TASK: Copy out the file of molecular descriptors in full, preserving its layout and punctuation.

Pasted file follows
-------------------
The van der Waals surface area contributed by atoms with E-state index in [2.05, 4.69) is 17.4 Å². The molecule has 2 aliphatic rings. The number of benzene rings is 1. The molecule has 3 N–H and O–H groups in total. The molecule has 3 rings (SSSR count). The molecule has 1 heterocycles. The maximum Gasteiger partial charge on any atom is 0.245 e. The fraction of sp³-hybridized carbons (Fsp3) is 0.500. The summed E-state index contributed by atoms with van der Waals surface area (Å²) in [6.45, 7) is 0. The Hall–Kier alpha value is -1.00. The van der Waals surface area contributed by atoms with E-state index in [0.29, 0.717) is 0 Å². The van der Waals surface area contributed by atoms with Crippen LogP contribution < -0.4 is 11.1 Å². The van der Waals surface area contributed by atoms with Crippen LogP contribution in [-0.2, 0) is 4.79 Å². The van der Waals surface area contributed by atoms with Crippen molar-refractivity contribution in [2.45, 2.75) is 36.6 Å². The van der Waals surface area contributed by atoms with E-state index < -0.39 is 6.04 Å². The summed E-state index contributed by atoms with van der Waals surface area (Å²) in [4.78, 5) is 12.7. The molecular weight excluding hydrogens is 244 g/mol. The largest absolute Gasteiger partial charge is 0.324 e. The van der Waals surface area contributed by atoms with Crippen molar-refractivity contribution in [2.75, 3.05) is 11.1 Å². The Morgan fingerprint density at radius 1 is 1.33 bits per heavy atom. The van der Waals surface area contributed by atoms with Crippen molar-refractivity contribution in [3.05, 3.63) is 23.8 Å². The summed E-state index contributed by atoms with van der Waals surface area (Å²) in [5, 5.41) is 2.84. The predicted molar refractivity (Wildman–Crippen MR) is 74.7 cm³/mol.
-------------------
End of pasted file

The van der Waals surface area contributed by atoms with E-state index in [2.05, 4.69) is 17.4 Å². The molecule has 2 aliphatic rings. The number of benzene rings is 1. The molecule has 3 N–H and O–H groups in total. The molecule has 3 rings (SSSR count). The molecule has 1 heterocycles. The maximum Gasteiger partial charge on any atom is 0.245 e. The fraction of sp³-hybridized carbons (Fsp3) is 0.500. The summed E-state index contributed by atoms with van der Waals surface area (Å²) in [6.45, 7) is 0. The Hall–Kier alpha value is -1.00. The van der Waals surface area contributed by atoms with E-state index in [0.29, 0.717) is 0 Å². The van der Waals surface area contributed by atoms with Crippen LogP contribution < -0.4 is 11.1 Å². The van der Waals surface area contributed by atoms with Crippen LogP contribution in [-0.2, 0) is 4.79 Å². The van der Waals surface area contributed by atoms with Crippen molar-refractivity contribution in [2.45, 2.75) is 36.6 Å². The van der Waals surface area contributed by atoms with E-state index < -0.39 is 6.04 Å². The summed E-state index contributed by atoms with van der Waals surface area (Å²) in [4.78, 5) is 12.7. The molecular weight excluding hydrogens is 244 g/mol. The largest absolute Gasteiger partial charge is 0.324 e. The van der Waals surface area contributed by atoms with Crippen molar-refractivity contribution in [2.75, 3.05) is 11.1 Å². The Morgan fingerprint density at radius 1 is 1.33 bits per heavy atom. The van der Waals surface area contributed by atoms with Crippen molar-refractivity contribution in [3.05, 3.63) is 23.8 Å². The summed E-state index contributed by atoms with van der Waals surface area (Å²) in [5, 5.41) is 2.84. The predicted molar refractivity (Wildman–Crippen MR) is 74.7 cm³/mol.